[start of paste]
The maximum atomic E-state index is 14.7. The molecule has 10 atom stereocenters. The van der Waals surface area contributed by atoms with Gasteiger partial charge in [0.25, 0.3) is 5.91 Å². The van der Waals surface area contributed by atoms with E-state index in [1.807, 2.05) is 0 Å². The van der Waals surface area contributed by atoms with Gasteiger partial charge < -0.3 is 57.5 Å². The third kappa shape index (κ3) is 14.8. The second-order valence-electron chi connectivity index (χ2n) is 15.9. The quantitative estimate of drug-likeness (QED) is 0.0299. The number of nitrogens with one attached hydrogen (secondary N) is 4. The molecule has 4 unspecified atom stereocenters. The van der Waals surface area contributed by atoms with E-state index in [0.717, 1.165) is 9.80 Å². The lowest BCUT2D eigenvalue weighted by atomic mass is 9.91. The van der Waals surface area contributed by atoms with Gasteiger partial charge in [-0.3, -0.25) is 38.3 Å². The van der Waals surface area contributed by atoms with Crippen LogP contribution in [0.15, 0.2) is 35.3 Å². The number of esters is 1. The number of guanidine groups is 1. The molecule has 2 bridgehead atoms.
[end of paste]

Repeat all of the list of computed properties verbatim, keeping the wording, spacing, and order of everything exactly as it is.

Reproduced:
The maximum atomic E-state index is 14.7. The molecule has 10 atom stereocenters. The van der Waals surface area contributed by atoms with Gasteiger partial charge in [0.25, 0.3) is 5.91 Å². The van der Waals surface area contributed by atoms with E-state index in [1.807, 2.05) is 0 Å². The van der Waals surface area contributed by atoms with Gasteiger partial charge < -0.3 is 57.5 Å². The third kappa shape index (κ3) is 14.8. The second-order valence-electron chi connectivity index (χ2n) is 15.9. The quantitative estimate of drug-likeness (QED) is 0.0299. The number of nitrogens with one attached hydrogen (secondary N) is 4. The molecule has 4 unspecified atom stereocenters. The van der Waals surface area contributed by atoms with E-state index in [0.717, 1.165) is 9.80 Å². The lowest BCUT2D eigenvalue weighted by atomic mass is 9.91. The van der Waals surface area contributed by atoms with Gasteiger partial charge in [-0.3, -0.25) is 38.3 Å². The van der Waals surface area contributed by atoms with Crippen LogP contribution in [0.15, 0.2) is 35.3 Å². The number of esters is 1. The number of guanidine groups is 1. The molecule has 2 bridgehead atoms.